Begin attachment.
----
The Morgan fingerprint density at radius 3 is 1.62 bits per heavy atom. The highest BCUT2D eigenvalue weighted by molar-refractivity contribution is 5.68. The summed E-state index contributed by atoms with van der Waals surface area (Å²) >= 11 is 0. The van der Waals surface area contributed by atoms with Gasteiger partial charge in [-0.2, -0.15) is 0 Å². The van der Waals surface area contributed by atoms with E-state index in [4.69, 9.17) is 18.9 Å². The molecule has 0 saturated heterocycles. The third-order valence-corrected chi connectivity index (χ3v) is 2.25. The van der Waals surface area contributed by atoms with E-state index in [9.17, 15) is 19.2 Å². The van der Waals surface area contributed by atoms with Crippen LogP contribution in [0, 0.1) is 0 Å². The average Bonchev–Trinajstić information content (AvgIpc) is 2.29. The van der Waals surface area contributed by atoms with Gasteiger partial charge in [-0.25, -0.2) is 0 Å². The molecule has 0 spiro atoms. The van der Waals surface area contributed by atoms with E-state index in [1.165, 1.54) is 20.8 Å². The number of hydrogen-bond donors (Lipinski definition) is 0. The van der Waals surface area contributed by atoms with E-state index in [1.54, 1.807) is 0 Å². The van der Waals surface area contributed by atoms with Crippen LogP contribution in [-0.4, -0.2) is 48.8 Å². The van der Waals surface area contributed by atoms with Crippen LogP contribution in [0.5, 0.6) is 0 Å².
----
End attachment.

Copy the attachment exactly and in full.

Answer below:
The Morgan fingerprint density at radius 3 is 1.62 bits per heavy atom. The highest BCUT2D eigenvalue weighted by molar-refractivity contribution is 5.68. The summed E-state index contributed by atoms with van der Waals surface area (Å²) >= 11 is 0. The van der Waals surface area contributed by atoms with Gasteiger partial charge in [-0.2, -0.15) is 0 Å². The van der Waals surface area contributed by atoms with E-state index in [4.69, 9.17) is 18.9 Å². The molecule has 0 saturated heterocycles. The third-order valence-corrected chi connectivity index (χ3v) is 2.25. The van der Waals surface area contributed by atoms with E-state index in [9.17, 15) is 19.2 Å². The van der Waals surface area contributed by atoms with Crippen LogP contribution in [0, 0.1) is 0 Å². The average Bonchev–Trinajstić information content (AvgIpc) is 2.29. The van der Waals surface area contributed by atoms with Gasteiger partial charge in [-0.25, -0.2) is 0 Å². The molecule has 0 spiro atoms. The van der Waals surface area contributed by atoms with E-state index in [1.165, 1.54) is 20.8 Å². The number of hydrogen-bond donors (Lipinski definition) is 0. The van der Waals surface area contributed by atoms with E-state index in [1.54, 1.807) is 0 Å². The van der Waals surface area contributed by atoms with Crippen LogP contribution in [-0.4, -0.2) is 48.8 Å². The van der Waals surface area contributed by atoms with Crippen LogP contribution in [0.5, 0.6) is 0 Å².